The heat is on: Researchers at the University of Graz identify disproportionate global heat gain in the atmosphere
Emissions of greenhouse gases continue to increase and are exacerbating global warming. A major international study has completed extensive calculations that show for the first time the extent to which excess heat energy has been accumulating since the 1970s in the Earth’s oceans, landmasses and atmosphere, and causing polar ice shields and glaciers to melt. A team led by Gottfried Kirchengast at the University of Graz has been studying the accumulation of heat in the atmosphere and has found that heat in the atmosphere has increased by a surprising rate compared to oceans, land, and the melting ice. The findings from the study have been published in the journal Earth System Science Data.
The increasing greenhouse gas concentration in the atmosphere, primarily due to our continuing fossil fuel emissions, is causing an energy imbalance on our planet between the incoming solar radiation and the Earth’s thermal radiation returning to space, which is impeded by greenhouse gases. “We discovered that our Earth meanwhile has to absorb on average about 0.9 joule of excess energy per square meter every second,” explains Kirchengast, summarizing the overall effect. “Since the Earth’s surface area is 510 million square kilometers, that makes a surplus of around 14 trillion gigajoules every year, more than twenty times the world’s energy consumption.” This is dramatically accelerating global warming and climate change, with all the associated consequences. “In the atmosphere the rate of heat increase from 2001 to 2018 was three times as large as the increase over 1971 to 2010 that was published in the last IPCC Assessment Report,” says Kirchengast, referring to the Intergovernmental Panel on Climate Change (IPCC).
The study was carried out by research teams from ten countries, using the best available data sources on the Earth system. It provides an unprecedented and comprehensive view with up-to-date results showing where the excess energy goes and exerts its effects: around 90 percent is currently stored in the world’s oceans, 5 percent in the land, 3 percent is used in melting ice, and around 2 percent goes into the atmosphere. “Hence the lightweight, gaseous atmosphere only has to absorb the smallest amount in absolute terms, thanks primarily to the oceans acting as heat buffer with their huge water masses. But the relative changes in the atmosphere are the strongest ones and have the most direct impact on us humans, for instance through weather and climate extremes,” Kirchengast sums up. And highlights a central conclusion of the study: “The only way to reduce this dangerous energy imbalance is by drastically reducing our greenhouse gas emissions, in accordance with the Paris climate goals.”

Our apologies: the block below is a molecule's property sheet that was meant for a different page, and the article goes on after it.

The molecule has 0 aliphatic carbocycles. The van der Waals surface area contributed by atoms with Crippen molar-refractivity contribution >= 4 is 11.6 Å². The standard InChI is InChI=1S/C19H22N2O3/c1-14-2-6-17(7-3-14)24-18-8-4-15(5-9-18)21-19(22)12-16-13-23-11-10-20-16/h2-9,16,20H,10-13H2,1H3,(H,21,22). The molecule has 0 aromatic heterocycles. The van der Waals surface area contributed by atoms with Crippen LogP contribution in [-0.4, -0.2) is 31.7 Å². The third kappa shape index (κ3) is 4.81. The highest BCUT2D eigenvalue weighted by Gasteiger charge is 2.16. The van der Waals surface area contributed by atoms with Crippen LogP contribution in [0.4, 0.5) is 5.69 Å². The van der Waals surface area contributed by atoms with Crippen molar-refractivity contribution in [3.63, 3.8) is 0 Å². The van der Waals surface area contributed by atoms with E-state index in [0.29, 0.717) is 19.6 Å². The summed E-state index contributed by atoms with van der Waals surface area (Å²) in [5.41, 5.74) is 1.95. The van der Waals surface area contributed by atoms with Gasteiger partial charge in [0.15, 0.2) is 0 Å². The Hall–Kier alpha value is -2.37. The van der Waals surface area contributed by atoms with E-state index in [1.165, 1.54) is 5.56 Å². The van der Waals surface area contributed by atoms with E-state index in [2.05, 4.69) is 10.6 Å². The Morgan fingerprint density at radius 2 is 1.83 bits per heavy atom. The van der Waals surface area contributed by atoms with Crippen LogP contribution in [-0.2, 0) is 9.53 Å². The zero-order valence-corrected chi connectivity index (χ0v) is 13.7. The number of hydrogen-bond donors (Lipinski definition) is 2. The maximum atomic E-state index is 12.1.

Top international researchers
Kirchengast’s research group is one of the internationally leading groups in the field of atmospheric climate monitoring studies. The team involved in this study included also Max Gorfer and Andrea Steiner from University of Graz, as well as Michael Mayer and Leo Haimberger from the University of Vienna. The researchers based their calculations on the best available data from all over the world, including among others satellite-based radio occultation, high-quality weather balloon radiosondes, and the latest long-term atmospheric reanalysis from the European weather centre ECMWF in Reading/UK.
The international study was conducted in the frame of the Global Climate Observing System and World Climate Research Programmes. The findings will make a substantial contribution to the upcoming IPCC Assessment Report 2021. At the University of Graz this research is part of its Field of Excellence Climate Change Graz (http://climate-change.uni-graz.at/en/).
Univ.-Prof. Dr. Gottfried Kirchengast; Sabine Tschürtz
Wegener Center for Climate and Global Change, University of Graz
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Heat stored in the Earth system: where does the energy go? Earth System Science Data, 12, 2013-2041,